Review: UFC 43 – Randy Couture Vs. Chuck Liddell Part I

Though I’d been following the UFC for about a year through newsletters and the Internet, I hadn’t bought a PPV until UFC 43. I was a big Chuck Liddell fan, mostly because my co-worker Jeremiah Miller was a college buddy of Chuck’s. He gave me a signed poster that I still have today and I’ve been a big Liddell fan since. Jeremiah was even named in Chuck’s biography.

I remember buying this show mostly because my then wife was out of town on business and I had two toddlers to watch all weekend. When they went to sleep, I didn’t really have anything to do and figured that because I was a young dad home alone with his two young boys, I deserved to spend some money on an event. But also, I expected Chuck Liddell to win the interim light heavyweight championship in his match with Randy Couture and I wanted to see it happen. Let’s just say that I wasn’t a happy Chuck fan that night.

Couture wasn’t necessarily a set up for Liddell that night, but the fight was there for Chuck to win. Couture was a former heavyweight champion, but he was 38 years old and people were saying that he was now over the hill. He dieted down to make the 205 lb weight limit and looked to have nearly zero body fat. The reason Randy and Chuck were fighting rather than Chuck and Tito Ortiz (who was the champion at the time) was because Ortiz bailed on the fight. After beating Ken Shamrock (which was actually the first UFC PPV I ever saw), Tito seemed noncommittal about fighting Chuck after pretty much saying that he had to take care of Shamrock first and then he’d be ready. When push came to shove, Tito wasn’t there so Dana White and company decided to put Liddell in there with Couture to determine the interim champ. And then, Ortiz would have to face the winner.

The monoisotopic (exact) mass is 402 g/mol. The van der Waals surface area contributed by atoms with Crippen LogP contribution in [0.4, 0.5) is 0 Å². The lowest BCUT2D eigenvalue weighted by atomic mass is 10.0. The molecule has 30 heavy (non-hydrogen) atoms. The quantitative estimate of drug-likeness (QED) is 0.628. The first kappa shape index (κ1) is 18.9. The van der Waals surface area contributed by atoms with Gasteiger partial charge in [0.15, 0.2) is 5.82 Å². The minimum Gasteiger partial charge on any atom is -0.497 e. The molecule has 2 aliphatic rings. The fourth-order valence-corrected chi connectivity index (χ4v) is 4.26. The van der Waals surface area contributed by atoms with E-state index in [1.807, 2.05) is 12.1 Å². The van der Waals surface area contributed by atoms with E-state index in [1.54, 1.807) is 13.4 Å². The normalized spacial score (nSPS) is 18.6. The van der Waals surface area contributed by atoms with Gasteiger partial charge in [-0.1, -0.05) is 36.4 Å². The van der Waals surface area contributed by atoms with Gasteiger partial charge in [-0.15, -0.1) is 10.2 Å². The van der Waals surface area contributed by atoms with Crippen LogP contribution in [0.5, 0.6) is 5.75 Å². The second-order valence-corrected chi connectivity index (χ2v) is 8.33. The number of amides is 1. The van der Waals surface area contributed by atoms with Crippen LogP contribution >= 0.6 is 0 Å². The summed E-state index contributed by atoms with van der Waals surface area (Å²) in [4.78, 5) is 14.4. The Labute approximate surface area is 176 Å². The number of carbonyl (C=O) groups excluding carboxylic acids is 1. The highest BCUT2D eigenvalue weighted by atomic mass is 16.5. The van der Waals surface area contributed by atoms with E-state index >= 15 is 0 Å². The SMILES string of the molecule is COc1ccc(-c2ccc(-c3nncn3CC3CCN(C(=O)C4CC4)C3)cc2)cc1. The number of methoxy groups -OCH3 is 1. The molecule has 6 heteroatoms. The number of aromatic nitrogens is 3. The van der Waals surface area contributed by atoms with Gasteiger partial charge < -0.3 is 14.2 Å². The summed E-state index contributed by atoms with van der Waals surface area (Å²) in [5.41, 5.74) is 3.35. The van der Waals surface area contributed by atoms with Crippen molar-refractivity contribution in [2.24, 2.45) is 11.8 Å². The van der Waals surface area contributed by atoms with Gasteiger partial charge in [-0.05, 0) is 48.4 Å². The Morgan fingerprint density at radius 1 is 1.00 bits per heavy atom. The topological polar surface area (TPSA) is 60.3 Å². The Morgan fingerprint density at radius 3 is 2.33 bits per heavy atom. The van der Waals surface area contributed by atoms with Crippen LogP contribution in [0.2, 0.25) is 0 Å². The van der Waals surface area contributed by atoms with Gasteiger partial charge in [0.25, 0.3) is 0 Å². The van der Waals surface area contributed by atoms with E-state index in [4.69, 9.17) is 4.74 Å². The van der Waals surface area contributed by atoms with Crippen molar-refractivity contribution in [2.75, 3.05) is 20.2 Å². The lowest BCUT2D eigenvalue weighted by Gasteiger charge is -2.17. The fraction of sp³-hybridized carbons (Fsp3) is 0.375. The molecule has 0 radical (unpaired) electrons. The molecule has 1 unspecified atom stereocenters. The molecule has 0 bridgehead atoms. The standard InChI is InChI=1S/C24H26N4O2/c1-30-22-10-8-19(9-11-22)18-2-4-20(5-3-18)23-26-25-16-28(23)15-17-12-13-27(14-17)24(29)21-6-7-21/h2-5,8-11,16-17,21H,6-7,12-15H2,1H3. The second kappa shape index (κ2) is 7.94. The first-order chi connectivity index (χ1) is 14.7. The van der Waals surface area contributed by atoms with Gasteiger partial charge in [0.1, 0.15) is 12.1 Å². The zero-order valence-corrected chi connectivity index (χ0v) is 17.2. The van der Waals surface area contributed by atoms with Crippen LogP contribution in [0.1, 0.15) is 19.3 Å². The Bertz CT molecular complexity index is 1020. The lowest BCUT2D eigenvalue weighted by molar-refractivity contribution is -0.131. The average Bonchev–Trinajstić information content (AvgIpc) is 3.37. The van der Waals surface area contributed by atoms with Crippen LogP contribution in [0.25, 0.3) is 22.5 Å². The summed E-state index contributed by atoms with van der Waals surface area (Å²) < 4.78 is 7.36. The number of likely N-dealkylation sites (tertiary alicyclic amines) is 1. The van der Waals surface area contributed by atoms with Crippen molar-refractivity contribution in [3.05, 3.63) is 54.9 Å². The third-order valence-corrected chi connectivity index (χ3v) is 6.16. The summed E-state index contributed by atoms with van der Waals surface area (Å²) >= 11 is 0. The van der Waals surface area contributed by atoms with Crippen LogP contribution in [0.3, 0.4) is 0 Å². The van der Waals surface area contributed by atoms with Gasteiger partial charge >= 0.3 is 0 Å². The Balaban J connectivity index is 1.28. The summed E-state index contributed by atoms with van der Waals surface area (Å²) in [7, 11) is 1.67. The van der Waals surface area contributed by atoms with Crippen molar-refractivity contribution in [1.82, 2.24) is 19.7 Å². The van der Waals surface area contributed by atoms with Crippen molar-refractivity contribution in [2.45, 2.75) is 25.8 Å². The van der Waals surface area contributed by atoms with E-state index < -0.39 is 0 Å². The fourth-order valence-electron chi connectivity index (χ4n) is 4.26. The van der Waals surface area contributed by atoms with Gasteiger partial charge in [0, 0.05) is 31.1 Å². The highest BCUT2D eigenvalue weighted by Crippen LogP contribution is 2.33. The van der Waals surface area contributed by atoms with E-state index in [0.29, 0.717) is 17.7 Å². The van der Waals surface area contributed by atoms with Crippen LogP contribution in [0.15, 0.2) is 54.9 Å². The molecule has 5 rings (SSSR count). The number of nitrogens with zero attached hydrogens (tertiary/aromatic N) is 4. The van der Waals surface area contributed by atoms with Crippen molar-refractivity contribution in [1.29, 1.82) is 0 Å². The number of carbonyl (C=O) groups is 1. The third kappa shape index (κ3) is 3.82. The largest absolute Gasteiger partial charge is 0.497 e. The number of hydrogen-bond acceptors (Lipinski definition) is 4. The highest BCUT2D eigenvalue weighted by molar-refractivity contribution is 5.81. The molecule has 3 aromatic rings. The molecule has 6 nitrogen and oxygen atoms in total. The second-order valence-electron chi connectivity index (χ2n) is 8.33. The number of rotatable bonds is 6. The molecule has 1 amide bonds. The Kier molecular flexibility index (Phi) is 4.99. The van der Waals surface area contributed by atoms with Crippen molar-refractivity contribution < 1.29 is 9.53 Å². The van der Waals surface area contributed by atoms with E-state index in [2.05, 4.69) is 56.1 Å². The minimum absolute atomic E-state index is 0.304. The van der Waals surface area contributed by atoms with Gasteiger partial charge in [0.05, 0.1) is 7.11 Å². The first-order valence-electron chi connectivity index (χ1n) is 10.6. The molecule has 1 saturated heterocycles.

I don’t remember anything about the undercard and after watching this show again, there wasn’t much to remember. There were two specific fights that were memorable, but mostly because of how they were stopped. Pedro Rizzo, former heavyweight champion, beat Tra Telligman due to a cut that opened up and was Telligman was leaking blood. Earlier, Rizzo was bloodied, but not enough for a stoppage. Telligman’s face looked nasty. Frank Mir beat Wes Sims in the first round because Sims didn’t know the rules. Mir had him in an arm bar and Sims got out of it and while Mir was on the ground, Sims stomped on his face. That’s illegal in the UFC. And when Mir couldn’t get up from the foul, Sims was DQ’d.

The UFC was trying to build Vitor Belfort as a light heavyweight contender. After losing to Chuck Liddell in 2002, he took an entire year off. He faced Marvin Eastman on this night and opened up a nasty cut on Eastman’s head and the fight was stopped. In the interview after the bout, Belfort was crying and thanking everyone in sight, saying that he’s back. He would get a shot at the champion in 2004. Matt Linland beat himself after messing up a takedown and knocking himself out. He tried to suplex Falaniko Vitale and banged his own head against the mat and was immediately out. Yves Edwards beat a very game Eddie Ruiz who seemed to be done on a few occasions but lasted, though lost a unanimous decision. Ian Freeman and Vernon White, a substitute for Ken Shamrock who had an injured knee, went to a split draw. One judge had it for Freeman, one for White, and one had it as a draw.

The secondary main event was a farce. Tank Abbott, who is probably the most famous fighter who has more losses than wins, faced Kimo, a gassed up fighter who would go on to fail a few steroid tests in his day. But on this day, he simply took Abbott down, and choked him out with an arm triangle. Abbott did nothing.

Before the main event, play by play man Joe Rogan said that Chuck Liddell had never faced a wrestler as good as Couture and that Liddell may be overlooking him a bit. I doubt that was the case, but Rogan was right on the first one. Liddell is renown for his takedown defense, but Couture was so smart when he took his shots, that he was able to take Liddell down with huge, swooping takedowns three times during the fight. He would fake a strike and then just blast inside Chuck’s defense. Chuck didn’t look like Chuck at all. Couture had him confused and on the defensive for the entire three rounds. In the third, Couture took him down and just went to work on the ground and pound. The referee finally stopped the fight and Randy Couture was the new light heavyweight champion. He became the first UFC fighter to win a title in two different weight classes.

Randy would go on and face Tito Ortiz and literally spank his rear end.

Bookmark the permalink.

Leave a Reply

Your email address will not be published. Required fields are marked *